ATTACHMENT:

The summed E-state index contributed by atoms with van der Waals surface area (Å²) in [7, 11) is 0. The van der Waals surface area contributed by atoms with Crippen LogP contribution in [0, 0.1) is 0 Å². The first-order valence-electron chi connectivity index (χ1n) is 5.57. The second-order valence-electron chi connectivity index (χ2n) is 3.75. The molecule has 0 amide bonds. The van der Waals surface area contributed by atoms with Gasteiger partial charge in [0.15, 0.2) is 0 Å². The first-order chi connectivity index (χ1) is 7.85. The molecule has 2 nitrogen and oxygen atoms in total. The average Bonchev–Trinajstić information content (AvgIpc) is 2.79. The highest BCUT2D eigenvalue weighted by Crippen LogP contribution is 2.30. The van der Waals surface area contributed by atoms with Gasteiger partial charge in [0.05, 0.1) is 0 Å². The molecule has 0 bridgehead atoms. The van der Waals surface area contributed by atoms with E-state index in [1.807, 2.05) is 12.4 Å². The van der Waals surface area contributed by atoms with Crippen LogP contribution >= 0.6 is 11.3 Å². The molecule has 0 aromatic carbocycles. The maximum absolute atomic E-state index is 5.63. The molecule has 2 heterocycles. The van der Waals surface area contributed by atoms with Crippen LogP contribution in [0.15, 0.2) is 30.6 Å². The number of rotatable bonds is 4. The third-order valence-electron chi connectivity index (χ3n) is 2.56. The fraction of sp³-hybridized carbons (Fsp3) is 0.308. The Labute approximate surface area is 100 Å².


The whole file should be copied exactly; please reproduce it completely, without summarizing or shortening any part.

The summed E-state index contributed by atoms with van der Waals surface area (Å²) in [7, 11) is 0. The van der Waals surface area contributed by atoms with Crippen LogP contribution in [0, 0.1) is 0 Å². The first-order valence-electron chi connectivity index (χ1n) is 5.57. The second-order valence-electron chi connectivity index (χ2n) is 3.75. The molecule has 0 amide bonds. The van der Waals surface area contributed by atoms with Gasteiger partial charge in [0.15, 0.2) is 0 Å². The first-order chi connectivity index (χ1) is 7.85. The molecule has 2 nitrogen and oxygen atoms in total. The average Bonchev–Trinajstić information content (AvgIpc) is 2.79. The highest BCUT2D eigenvalue weighted by Crippen LogP contribution is 2.30. The van der Waals surface area contributed by atoms with Gasteiger partial charge in [0.05, 0.1) is 0 Å². The molecule has 0 bridgehead atoms. The van der Waals surface area contributed by atoms with E-state index in [1.807, 2.05) is 12.4 Å². The van der Waals surface area contributed by atoms with Crippen LogP contribution >= 0.6 is 11.3 Å². The molecule has 0 aromatic carbocycles. The maximum absolute atomic E-state index is 5.63. The molecule has 2 heterocycles. The van der Waals surface area contributed by atoms with Crippen LogP contribution in [0.15, 0.2) is 30.6 Å². The number of rotatable bonds is 4. The third-order valence-electron chi connectivity index (χ3n) is 2.56. The fraction of sp³-hybridized carbons (Fsp3) is 0.308. The Labute approximate surface area is 100 Å².